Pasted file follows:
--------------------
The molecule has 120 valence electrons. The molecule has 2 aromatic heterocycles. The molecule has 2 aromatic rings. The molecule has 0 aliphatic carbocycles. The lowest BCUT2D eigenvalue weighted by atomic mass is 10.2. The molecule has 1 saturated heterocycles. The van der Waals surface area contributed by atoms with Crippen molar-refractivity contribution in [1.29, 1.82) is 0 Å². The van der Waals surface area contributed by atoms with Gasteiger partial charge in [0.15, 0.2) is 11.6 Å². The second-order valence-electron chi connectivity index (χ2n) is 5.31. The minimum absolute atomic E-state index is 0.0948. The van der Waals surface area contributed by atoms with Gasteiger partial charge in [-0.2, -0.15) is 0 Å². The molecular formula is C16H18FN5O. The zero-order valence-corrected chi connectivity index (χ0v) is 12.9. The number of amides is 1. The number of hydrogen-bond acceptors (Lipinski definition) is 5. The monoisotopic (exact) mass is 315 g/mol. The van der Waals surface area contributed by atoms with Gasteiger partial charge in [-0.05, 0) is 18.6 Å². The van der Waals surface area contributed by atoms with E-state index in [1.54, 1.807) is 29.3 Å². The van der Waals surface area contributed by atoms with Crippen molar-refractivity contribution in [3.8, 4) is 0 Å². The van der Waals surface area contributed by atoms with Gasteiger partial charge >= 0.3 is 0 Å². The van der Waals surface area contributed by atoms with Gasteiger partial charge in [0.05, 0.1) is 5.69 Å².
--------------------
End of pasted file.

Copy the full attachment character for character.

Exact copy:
The molecule has 120 valence electrons. The molecule has 2 aromatic heterocycles. The molecule has 2 aromatic rings. The molecule has 0 aliphatic carbocycles. The lowest BCUT2D eigenvalue weighted by atomic mass is 10.2. The molecule has 1 saturated heterocycles. The van der Waals surface area contributed by atoms with Crippen molar-refractivity contribution in [1.29, 1.82) is 0 Å². The van der Waals surface area contributed by atoms with Gasteiger partial charge in [0.15, 0.2) is 11.6 Å². The second-order valence-electron chi connectivity index (χ2n) is 5.31. The minimum absolute atomic E-state index is 0.0948. The van der Waals surface area contributed by atoms with Gasteiger partial charge in [-0.2, -0.15) is 0 Å². The molecular formula is C16H18FN5O. The zero-order valence-corrected chi connectivity index (χ0v) is 12.9. The number of amides is 1. The number of hydrogen-bond acceptors (Lipinski definition) is 5. The monoisotopic (exact) mass is 315 g/mol. The van der Waals surface area contributed by atoms with Gasteiger partial charge in [-0.05, 0) is 18.6 Å². The van der Waals surface area contributed by atoms with E-state index in [1.54, 1.807) is 29.3 Å². The van der Waals surface area contributed by atoms with Crippen molar-refractivity contribution in [3.8, 4) is 0 Å². The van der Waals surface area contributed by atoms with Gasteiger partial charge >= 0.3 is 0 Å². The van der Waals surface area contributed by atoms with Gasteiger partial charge in [0.05, 0.1) is 5.69 Å².